• by vlm (69642) on Monday February 06, 2012 @12:55PM (#38943145)

    and will it last through the winter?

    If its made out of grass clippings, then by April or May at worst I'll have enough to make another cell-roof.

    One weird issue is if its pitifully 0.1% efficient, it might be more productive overall to simple TDP the collected grass clippings into gasoline and dump it into a generator. Or ferment into ethanol. Just simply burn as biomass?

    I think a solar powered electric self growing fence would be pretty cool, at least until it shorts out and starts itself on fire. Which brings up the other idea of a self growing survival tool, a mushroom grown in pitch blackness which when placed in sunlight eventually bursts into flame using self generated photosynthetic electricity.

  • Fraud - be careful (Score:5, Interesting)

    by Anonymous Coward on Monday February 06, 2012 @02:06PM (#38944069)

    A modified type of dye sensitized solar cell, nothing new.
    https://en.wikipedia.org/wiki/Dye-sensitized_solar_cell [wikipedia.org]

    You can easily make those at home: Take a piece of conductive glass, coat it with titanium dioxide (yes, exactly the pigment used for white paint, I tried the commercial pigments myself), dip it into a dye (yes, I tried chlorophyll, these things were known at least 15 years ago, this is when I did it), put on a second piece of glass and fill with electrolyte.

    I have made hundreds of those, you can do it at home it a toaster oven, google for "graetzel cell video".

    This type of cell has several very serious issues:

    1) The efficiency is very low

    2) The cell uses a liquid organic electrolyte. Of course there are tons of problems with leakage, toxic solvents etc.
    The electrolyte often breaks down from the light, you'll always have oxygen diffusion into the system and react with all the chemicals. It is extremely difficult to make anything organic that can withstand light. Have a look at your painted garden chairs after a few years in the sun.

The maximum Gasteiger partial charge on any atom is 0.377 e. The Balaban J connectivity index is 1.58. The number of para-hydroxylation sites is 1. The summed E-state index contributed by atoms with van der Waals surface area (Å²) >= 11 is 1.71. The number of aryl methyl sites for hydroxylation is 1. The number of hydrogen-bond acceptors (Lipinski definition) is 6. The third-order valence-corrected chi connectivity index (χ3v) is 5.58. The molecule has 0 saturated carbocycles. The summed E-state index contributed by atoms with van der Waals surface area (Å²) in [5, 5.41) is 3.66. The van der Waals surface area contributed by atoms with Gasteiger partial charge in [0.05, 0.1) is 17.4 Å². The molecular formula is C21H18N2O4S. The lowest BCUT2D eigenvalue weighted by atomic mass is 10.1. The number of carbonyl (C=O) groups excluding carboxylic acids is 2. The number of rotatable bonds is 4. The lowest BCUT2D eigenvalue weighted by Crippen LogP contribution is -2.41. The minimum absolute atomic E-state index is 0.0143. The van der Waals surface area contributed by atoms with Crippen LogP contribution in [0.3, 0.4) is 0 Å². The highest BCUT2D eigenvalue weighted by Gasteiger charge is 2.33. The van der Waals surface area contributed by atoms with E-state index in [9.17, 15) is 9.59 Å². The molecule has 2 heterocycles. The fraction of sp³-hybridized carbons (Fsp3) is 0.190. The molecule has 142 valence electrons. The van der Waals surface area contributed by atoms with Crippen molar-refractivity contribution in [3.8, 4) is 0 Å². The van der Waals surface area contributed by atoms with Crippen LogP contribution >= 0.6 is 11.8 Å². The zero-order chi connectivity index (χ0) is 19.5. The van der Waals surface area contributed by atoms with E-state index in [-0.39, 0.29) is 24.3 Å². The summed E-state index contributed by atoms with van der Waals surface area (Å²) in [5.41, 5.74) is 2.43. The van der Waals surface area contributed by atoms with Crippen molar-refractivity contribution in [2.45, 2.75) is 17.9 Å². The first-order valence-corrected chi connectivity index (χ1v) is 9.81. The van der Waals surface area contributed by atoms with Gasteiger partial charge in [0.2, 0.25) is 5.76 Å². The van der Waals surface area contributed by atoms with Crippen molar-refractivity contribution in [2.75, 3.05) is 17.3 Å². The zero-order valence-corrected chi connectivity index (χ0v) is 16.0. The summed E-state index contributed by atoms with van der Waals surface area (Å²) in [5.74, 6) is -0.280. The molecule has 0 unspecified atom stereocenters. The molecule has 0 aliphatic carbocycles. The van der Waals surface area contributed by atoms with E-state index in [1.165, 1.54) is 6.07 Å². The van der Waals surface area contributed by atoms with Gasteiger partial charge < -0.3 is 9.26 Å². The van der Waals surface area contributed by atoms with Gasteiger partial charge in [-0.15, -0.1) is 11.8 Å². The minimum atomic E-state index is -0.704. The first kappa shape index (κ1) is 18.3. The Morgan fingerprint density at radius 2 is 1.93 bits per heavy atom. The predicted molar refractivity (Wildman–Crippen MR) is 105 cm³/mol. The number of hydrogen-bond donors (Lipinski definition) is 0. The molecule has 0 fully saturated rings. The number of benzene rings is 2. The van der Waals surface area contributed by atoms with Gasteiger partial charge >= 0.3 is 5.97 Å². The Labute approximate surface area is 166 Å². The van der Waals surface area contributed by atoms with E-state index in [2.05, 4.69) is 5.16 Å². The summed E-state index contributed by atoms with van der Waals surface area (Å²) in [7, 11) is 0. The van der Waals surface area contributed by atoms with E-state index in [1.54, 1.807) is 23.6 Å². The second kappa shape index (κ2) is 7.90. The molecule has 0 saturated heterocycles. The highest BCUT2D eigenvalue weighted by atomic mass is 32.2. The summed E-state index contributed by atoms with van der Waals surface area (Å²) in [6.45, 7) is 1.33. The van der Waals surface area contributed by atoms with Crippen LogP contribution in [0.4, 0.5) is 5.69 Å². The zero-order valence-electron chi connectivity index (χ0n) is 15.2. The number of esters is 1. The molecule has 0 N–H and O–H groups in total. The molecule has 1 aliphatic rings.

3) The dye breaks down quickly. Make a simple test. Take a few grass clippings and put them into the sun. You'll notice that they change color from green to brown.
    The reason is that the chlorophyll degrades very rapidly in the sun. Grass makes new chlorophyll all of the time.
    4) Titanium dioxide (and zinc oxide as well) are highly reactive materials under illumination. This is why you use them as white pigments. The sunlight creates free electrons, and those decompose a lot of the dirt in contact with the stuff. A white wall in the suns cleans itself to a large part.
    Of course, you'll have the same effect in the solar cell, the TiO2 will act as a catalyst and degrade dye and electrolyte.

    Make a simple test at home: Take a wall painted with titanium or zinc white. Dissolve some grass clippings in alcohol and spray the green stuff on the wall. Expose to sunlight and see how quickly it bleaches.

    As a scientist myself, I find it very sad and unprofessional, how MIT is lying to the public.
    A statement like
    "If all goes well, in a few years it should be possible to gather up a pile of grass clippings, mix it with a blend of cheap chemicals, paint it on your roof and begin producing electricity. Talk about redefining green power plants!"
    is very misleading, unethical and close to being a scientific fraud. Of course, you could never paint it on, how are you going to put on the electrodes?